Primož Roglič has had some pretty big disappointments when it comes to WorldTour stage races in France: in 2020, he was riding the Tour de France of his life until compatriot Tadej Pogačar crushed his chances on the Planche des Belles Filles. Last season, he was almost certain to win Paris-Nice until a final-stage crash left him chasing helplessly, torn to shreds and watching Max Schachmann disappear up the road with what would have been his victory.
This week, Jumbo-Visma appear intent on making sure Roglič will be on that top step of the podium in Nice and who is left to challenge them?
The Dutch outfit put on a Mapei-like masterclass in sweeping the opening stage podium, with Christophe Laporte burying himself to pull Roglič and Wout van Aert away. In Wednesday's time trial, Van Aert hardly needed that buffer. His stunning performance saw him move into the leader's jersey and win the stage by two seconds on Roglič with new teammate and former time trial world champion Rohan Dennis in third.
Although the time trial was just 13.4 kilometres, it was enough to put a big dent in the overall hopes of riders like Jack Haig (Bahrain Victorious), who lost more than a minute. Nairo Quintana (Arkea-Samsic) gave up 1:15 to Roglič and Guillaume Martin (Cofidis) lost 1:17.
Other GC hopefuls like Brandon McNulty (UAE Team Emirates), David Gaudu (Groupama-FDJ) and Matteo Jorgenson (Movistar) had already lost enough time to be out of contention between the forcing of QuickStep-AlphaVinyl in the crosswinds on Tuesday and the blistering pace of Wednesday's lumpy finale.
Still in contention is Simon Yates (BikeExchange-Jayco), who put in a great effort to finish fifth, losing just 11 seconds. TotalEnergies' Pierre Latour also had a good day at 19 seconds down on Van Aert. Yates is 39 seconds down on Roglič in the standings thanks to Jumbo-Visma's opening day romp, while Latour is at 41 seconds.
Yates' twin brother Adam (Ineos Grenadiers) gave up 43 seconds and has a bit more ground to make up at 1:21 behind on GC, while Quintana has nearly two minutes to make up on Roglič.
In the coming four stages, Van Aert will most likely give up that yellow jersey to Roglič as the mountains become higher and more frequent. With the chance of bad weather shortening Saturday's queen stage, Thursday's stage from Saint-Just-Saint-Rambert to Saint-Sauveur-de-Montagut becomes much more important
The 188.8km stage 5 has five classified climbs, three of which are category 1. The Croix de Chaubouret, at 10km and 6.7 per cent average, comes too early in the stage to make a big difference, while the Côte de Saint-Romain-de-Lerps in the second half is steeper (6.5km at 7.3 per cent) but perhaps too early for a launching pad with 75km to go.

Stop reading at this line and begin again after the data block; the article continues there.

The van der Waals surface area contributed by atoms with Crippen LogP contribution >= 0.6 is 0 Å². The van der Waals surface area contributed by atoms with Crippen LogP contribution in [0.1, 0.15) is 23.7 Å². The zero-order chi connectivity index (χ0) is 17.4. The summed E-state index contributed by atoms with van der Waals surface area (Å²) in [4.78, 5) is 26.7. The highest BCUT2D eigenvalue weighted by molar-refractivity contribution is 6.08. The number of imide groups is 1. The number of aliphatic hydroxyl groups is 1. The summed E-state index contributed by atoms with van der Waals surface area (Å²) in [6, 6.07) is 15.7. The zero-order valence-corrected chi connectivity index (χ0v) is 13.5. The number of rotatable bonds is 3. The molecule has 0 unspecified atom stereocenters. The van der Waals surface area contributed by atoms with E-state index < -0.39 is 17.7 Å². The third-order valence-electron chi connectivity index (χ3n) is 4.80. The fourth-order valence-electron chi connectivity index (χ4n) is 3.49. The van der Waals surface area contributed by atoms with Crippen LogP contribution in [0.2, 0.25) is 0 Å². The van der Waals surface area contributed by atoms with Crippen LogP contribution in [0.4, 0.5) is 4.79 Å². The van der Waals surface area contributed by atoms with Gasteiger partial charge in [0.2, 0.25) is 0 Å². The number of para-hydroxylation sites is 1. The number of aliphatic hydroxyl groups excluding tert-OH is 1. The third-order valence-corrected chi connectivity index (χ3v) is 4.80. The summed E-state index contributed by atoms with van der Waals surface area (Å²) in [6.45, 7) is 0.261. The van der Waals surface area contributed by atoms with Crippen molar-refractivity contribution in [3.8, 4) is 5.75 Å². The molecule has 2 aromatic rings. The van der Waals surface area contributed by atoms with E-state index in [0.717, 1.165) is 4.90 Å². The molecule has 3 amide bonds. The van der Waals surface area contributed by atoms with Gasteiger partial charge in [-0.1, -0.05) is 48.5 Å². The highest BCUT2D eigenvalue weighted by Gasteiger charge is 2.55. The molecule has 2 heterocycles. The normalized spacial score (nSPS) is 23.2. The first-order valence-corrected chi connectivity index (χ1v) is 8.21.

It will undoubtedly be on the Col de la Mûre where the gloves will come off. At average gradients of 8.3 per cent, this category 1 kicks up stiffly and hardly relents for 7.6km, and the downhill run-in is interrupted by an uncategorized climb and bonus sprint before the flat finish. It could well be the only opportunity to make up time on the Jumbo-Visma leaders.
Forecasts for Saturday call for snow falling at altitudes 400 metres below the summit of the Col de Turini and although the ASO have not announced any changes to the route, a last-minute shortening of the stage will deprive the GC contenders a chance to challenge Jumbo-Visma.
If the stage goes off, it could be similar to the 2019 Paris-Nice, where Egan Bernal secured his first European victory at the 2019 Paris-Nice.
That year, a 38-rider breakaway dominated the stage to the Col de Turini but at 14.9km long and an average of 7.3 per cent the finish is one for the pure climbers. Behind the escapees, Quintana battled with Bernal on the climb and could not get away. In the subsequent stage over the Col d'Eze, Quintana chipped four seconds off Bernal, but still finished second at 39 seconds - almost exactly what he lost in the time trial.
The moral of the story is, the position of natural climbers after the time trial is key to their chances in Paris-Nice. With Roglič already looking unshakeable when the road tilts upward, it would take another stroke of bad luck or an exceptional day by Yates or Latour to unseat him.
The odd chance that a team like Bora-Hansgrohe could break Jumbo-Visma's stranglehold on the race and put their leader Aleksandr Vlasov into yellow looks highly unlikely given the team has already swept two stage podiums. They're strong, organised and motivated to deliver Roglič (or maybe even Van Aert) to victory.
The chance of bad weather and the possibility the Col de Turini stage could be shortened would only make it harder for anyone to beat Roglić.
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Laura Weislo has been with Cyclingnews since 2006 after making a switch from a career in science. As Deputy Editor, she coordinates coverage for North American events and global news. A former elite-level road racer who dabbled in cyclo-cross and track, Laura has a passion for all three disciplines. When not working she likes to go camping and explore lesser traveled roads, paths and gravel tracks.